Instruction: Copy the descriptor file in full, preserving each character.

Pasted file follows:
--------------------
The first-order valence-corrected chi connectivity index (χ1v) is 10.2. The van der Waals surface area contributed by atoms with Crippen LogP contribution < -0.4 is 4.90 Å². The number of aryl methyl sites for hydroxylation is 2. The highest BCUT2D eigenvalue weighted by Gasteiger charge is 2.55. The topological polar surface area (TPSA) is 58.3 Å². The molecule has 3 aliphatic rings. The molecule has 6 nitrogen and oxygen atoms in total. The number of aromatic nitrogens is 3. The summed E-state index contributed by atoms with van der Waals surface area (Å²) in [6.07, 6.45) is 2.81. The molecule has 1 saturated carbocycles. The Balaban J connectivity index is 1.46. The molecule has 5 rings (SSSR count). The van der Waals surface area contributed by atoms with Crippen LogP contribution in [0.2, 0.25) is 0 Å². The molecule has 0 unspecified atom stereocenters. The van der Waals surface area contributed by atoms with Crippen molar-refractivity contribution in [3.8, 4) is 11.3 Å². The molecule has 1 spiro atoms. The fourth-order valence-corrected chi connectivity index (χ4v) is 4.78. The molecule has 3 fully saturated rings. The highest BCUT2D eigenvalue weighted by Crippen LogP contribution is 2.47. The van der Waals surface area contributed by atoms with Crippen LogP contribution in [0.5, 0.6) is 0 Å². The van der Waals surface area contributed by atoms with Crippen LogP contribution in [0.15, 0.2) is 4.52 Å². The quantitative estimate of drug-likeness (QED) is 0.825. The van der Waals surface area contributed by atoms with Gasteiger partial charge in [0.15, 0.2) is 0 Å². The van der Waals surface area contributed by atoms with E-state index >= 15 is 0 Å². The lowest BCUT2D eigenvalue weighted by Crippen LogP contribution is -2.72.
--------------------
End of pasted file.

The first-order valence-corrected chi connectivity index (χ1v) is 10.2. The van der Waals surface area contributed by atoms with Crippen LogP contribution < -0.4 is 4.90 Å². The number of aryl methyl sites for hydroxylation is 2. The highest BCUT2D eigenvalue weighted by Gasteiger charge is 2.55. The topological polar surface area (TPSA) is 58.3 Å². The molecule has 3 aliphatic rings. The molecule has 6 nitrogen and oxygen atoms in total. The number of aromatic nitrogens is 3. The summed E-state index contributed by atoms with van der Waals surface area (Å²) in [6.07, 6.45) is 2.81. The molecule has 1 saturated carbocycles. The Balaban J connectivity index is 1.46. The molecule has 5 rings (SSSR count). The van der Waals surface area contributed by atoms with Crippen LogP contribution in [0.2, 0.25) is 0 Å². The molecule has 0 unspecified atom stereocenters. The van der Waals surface area contributed by atoms with Crippen molar-refractivity contribution in [3.8, 4) is 11.3 Å². The molecule has 1 spiro atoms. The fourth-order valence-corrected chi connectivity index (χ4v) is 4.78. The molecule has 3 fully saturated rings. The highest BCUT2D eigenvalue weighted by Crippen LogP contribution is 2.47. The van der Waals surface area contributed by atoms with Crippen LogP contribution in [0.5, 0.6) is 0 Å². The van der Waals surface area contributed by atoms with Crippen LogP contribution in [0.15, 0.2) is 4.52 Å². The quantitative estimate of drug-likeness (QED) is 0.825. The van der Waals surface area contributed by atoms with Gasteiger partial charge in [0.15, 0.2) is 0 Å². The van der Waals surface area contributed by atoms with E-state index >= 15 is 0 Å². The lowest BCUT2D eigenvalue weighted by Crippen LogP contribution is -2.72.